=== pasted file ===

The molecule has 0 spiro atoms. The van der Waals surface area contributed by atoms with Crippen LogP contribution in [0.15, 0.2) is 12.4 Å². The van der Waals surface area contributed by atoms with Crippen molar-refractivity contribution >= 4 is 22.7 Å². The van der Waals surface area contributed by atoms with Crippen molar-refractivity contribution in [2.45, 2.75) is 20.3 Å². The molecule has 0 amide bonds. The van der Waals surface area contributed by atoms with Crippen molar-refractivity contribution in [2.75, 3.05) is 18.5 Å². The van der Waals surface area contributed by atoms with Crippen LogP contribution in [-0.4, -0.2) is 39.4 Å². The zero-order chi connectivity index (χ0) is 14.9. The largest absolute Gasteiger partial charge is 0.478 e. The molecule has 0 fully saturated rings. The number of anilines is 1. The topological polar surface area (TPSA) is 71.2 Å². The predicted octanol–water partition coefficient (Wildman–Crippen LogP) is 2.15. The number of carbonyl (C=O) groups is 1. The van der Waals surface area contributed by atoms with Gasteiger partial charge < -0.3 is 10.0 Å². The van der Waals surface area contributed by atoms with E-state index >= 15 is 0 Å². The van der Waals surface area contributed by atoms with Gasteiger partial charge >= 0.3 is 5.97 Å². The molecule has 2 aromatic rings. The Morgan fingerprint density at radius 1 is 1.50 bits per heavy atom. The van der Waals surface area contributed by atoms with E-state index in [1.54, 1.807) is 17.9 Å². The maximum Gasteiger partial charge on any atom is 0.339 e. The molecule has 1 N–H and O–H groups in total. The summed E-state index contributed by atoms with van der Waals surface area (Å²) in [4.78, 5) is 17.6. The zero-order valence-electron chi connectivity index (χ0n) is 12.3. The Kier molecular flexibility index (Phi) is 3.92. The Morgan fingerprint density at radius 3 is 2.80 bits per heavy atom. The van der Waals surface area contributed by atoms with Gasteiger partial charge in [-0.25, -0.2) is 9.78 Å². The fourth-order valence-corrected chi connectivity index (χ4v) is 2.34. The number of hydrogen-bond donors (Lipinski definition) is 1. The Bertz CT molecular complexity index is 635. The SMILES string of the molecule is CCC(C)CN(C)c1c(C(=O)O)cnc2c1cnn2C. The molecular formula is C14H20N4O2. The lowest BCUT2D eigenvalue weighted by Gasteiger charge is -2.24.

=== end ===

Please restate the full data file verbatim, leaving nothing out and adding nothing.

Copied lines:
The molecule has 0 spiro atoms. The van der Waals surface area contributed by atoms with Crippen LogP contribution in [0.15, 0.2) is 12.4 Å². The van der Waals surface area contributed by atoms with Crippen molar-refractivity contribution >= 4 is 22.7 Å². The van der Waals surface area contributed by atoms with Crippen molar-refractivity contribution in [2.45, 2.75) is 20.3 Å². The molecule has 0 amide bonds. The van der Waals surface area contributed by atoms with Crippen molar-refractivity contribution in [2.75, 3.05) is 18.5 Å². The van der Waals surface area contributed by atoms with Crippen LogP contribution in [-0.4, -0.2) is 39.4 Å². The zero-order chi connectivity index (χ0) is 14.9. The largest absolute Gasteiger partial charge is 0.478 e. The molecule has 0 fully saturated rings. The number of anilines is 1. The topological polar surface area (TPSA) is 71.2 Å². The predicted octanol–water partition coefficient (Wildman–Crippen LogP) is 2.15. The number of carbonyl (C=O) groups is 1. The van der Waals surface area contributed by atoms with Gasteiger partial charge < -0.3 is 10.0 Å². The van der Waals surface area contributed by atoms with E-state index >= 15 is 0 Å². The van der Waals surface area contributed by atoms with Gasteiger partial charge >= 0.3 is 5.97 Å². The molecule has 2 aromatic rings. The Morgan fingerprint density at radius 1 is 1.50 bits per heavy atom. The van der Waals surface area contributed by atoms with E-state index in [1.54, 1.807) is 17.9 Å². The maximum Gasteiger partial charge on any atom is 0.339 e. The molecule has 1 N–H and O–H groups in total. The summed E-state index contributed by atoms with van der Waals surface area (Å²) in [4.78, 5) is 17.6. The zero-order valence-electron chi connectivity index (χ0n) is 12.3. The Kier molecular flexibility index (Phi) is 3.92. The Morgan fingerprint density at radius 3 is 2.80 bits per heavy atom. The van der Waals surface area contributed by atoms with Gasteiger partial charge in [-0.25, -0.2) is 9.78 Å². The fourth-order valence-corrected chi connectivity index (χ4v) is 2.34. The number of hydrogen-bond donors (Lipinski definition) is 1. The Bertz CT molecular complexity index is 635. The SMILES string of the molecule is CCC(C)CN(C)c1c(C(=O)O)cnc2c1cnn2C. The molecular formula is C14H20N4O2. The lowest BCUT2D eigenvalue weighted by Gasteiger charge is -2.24.